Cystic fibrosis natural history, complications and prognosis

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Editor-In-Chief: C. Michael Gibson, M.S., M.D. [1] ; Associate Editor(s)-in-Chief: Shaghayegh Habibi, M.D.[2]

Overview

Malnutrition and poor growth (due to loss of pancreatic exocrine function) leads to death in the first decade of life for most untreated patients. The most significant complications are seen in airways (responsible for 80% of mortality) and most common chronic pulmonary infection include P. aeruginosa, S. aureus and H. influenzae. In cystic fibrosis 98% of men are infertile due to aspermia. Lung complications are currently the primary causes of morbidity and are responsible for 80% of mortality in these patients and gastrointestinal complications include pancreatic insufficiency, pancreatitis, gastroesophageal reflux disease, distal intestinal obstuction syndrome, constipation and small intestinal bacterial overgrowth. In cystic fibrosis, obstructive lung disease and other lung complications are currently the primary causes of morbidity and are responsible for 80% of mortality. At present time survival probability of children is 40-50 years. Women with cystic fibrosis have a shortened life expectancy compared to men.

Natural History

Complications

Lung involvement:

In patients with cystic fibrosis the most significant changes and complications are seen in the airways. The primary genetic defect eventually causes chronic pulmonary infections. P. aeruginosa is the most common infection, followed by S. aureus and H. influenzae.[3][4]

Other lung complications of cystic fibrosis include:[5]

Gastrointestinal involvement:

In cystic fibrosis, approximately 90% of patients present with exocrine pancreatic insufficiency. Pancreatic insufficiency leads to maldigestion and malabsorption of nutrients, followed by sequelae of malnutrition include permanent stunting of stature, cognitive dysfunction (due to vitamin E deficiency) and more rapid decline in pulmonary function. Other gastrointestinal complications related to cystic fibrosis include:[5][6][7]

Endocrine system invovement:

Endocrine complications related to cystic fibrosis include:[5]

Others

Prognosis

References

  1. Moskowitz SM, Chmiel JF, Sternen DL, Cheng E, Gibson RL, Marshall SG, Cutting GR (December 2008). "Clinical practice and genetic counseling for cystic fibrosis and CFTR-related disorders". Genet. Med. 10 (12): 851–68. PMC 2810953Freely accessible. PMID 19092437. doi:10.1097/GIM.0b013e31818e55a2.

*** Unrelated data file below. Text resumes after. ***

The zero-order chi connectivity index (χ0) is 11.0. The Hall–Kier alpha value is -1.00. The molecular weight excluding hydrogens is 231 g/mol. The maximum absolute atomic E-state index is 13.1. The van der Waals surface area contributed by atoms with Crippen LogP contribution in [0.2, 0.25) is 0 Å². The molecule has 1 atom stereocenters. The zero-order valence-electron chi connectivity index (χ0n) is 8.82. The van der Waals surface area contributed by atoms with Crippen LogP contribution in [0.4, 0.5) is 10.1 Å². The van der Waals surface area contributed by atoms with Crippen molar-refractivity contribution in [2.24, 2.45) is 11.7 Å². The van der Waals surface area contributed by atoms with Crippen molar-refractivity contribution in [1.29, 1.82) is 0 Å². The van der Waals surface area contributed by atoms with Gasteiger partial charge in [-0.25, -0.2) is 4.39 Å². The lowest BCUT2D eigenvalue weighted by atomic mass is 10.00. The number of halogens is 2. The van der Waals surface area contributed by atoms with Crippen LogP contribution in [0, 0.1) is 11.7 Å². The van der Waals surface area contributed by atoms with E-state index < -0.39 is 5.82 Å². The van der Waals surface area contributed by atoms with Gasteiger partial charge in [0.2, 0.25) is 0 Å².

2. 2.0 2.1 Cutting GR (2015). "Cystic fibrosis genetics: from molecular understanding to clinical application". Nat. Rev. Genet. 16 (1): 45–56. PMC 4364438Freely accessible. PMID 25404111. doi:10.1038/nrg3849. 
  3. Edmondson C, Davies JC (2016). "Current and future treatment options for cystic fibrosis lung disease: latest evidence and clinical implications". Ther Adv Chronic Dis. 7 (3): 170–83. PMC 4907071Freely accessible. PMID 27347364. doi:10.1177/2040622316641352. 
  4. Ratjen FA (2009). "Cystic fibrosis: pathogenesis and future treatment strategies". Respir Care. 54 (5): 595–605. PMID 19393104. 
  5. 5.0 5.1 5.2 Flume PA (May 2009). "Pulmonary complications of cystic fibrosis". Respir Care. 54 (5): 618–27. PMID 19393106. 
  6. Gelfond D, Borowitz D (April 2013). "Gastrointestinal complications of cystic fibrosis". Clin. Gastroenterol. Hepatol. 11 (4): 333–42; quiz e30–1. PMID 23142604. doi:10.1016/j.cgh.2012.11.006. 
  7. Sabharwal S (January 2016). "Gastrointestinal Manifestations of Cystic Fibrosis". Gastroenterol Hepatol (N Y). 12 (1): 43–7. PMC 4865785Freely accessible. PMID 27330503. 
  8. Moskowitz SM, Chmiel JF, Sternen DL, Cheng E, Gibson RL, Marshall SG, Cutting GR (December 2008). "Clinical practice and genetic counseling for cystic fibrosis and CFTR-related disorders". Genet. Med. 10 (12): 851–68. PMC 2810953Freely accessible. PMID 19092437. doi:10.1097/GIM.0b013e31818e55a2. 
  9. Pettit RS, Fellner C (July 2014). "CFTR Modulators for the Treatment of Cystic Fibrosis". P T. 39 (7): 500–11. PMC 4103577Freely accessible. PMID 25083129. 
  10. Fila L (2018). "[Cystic fibrosis in adults]". Vnitr Lek (in Czech). 63 (11): 834–842. PMID 29303286. 
  11. Harness-Brumley CL, Elliott AC, Rosenbluth DB, Raghavan D, Jain R (December 2014). "Gender differences in outcomes of patients with cystic fibrosis". J Womens Health (Larchmt). 23 (12): 1012–20. PMC 4442553Freely accessible. PMID 25495366. doi:10.1089/jwh.2014.4985. 

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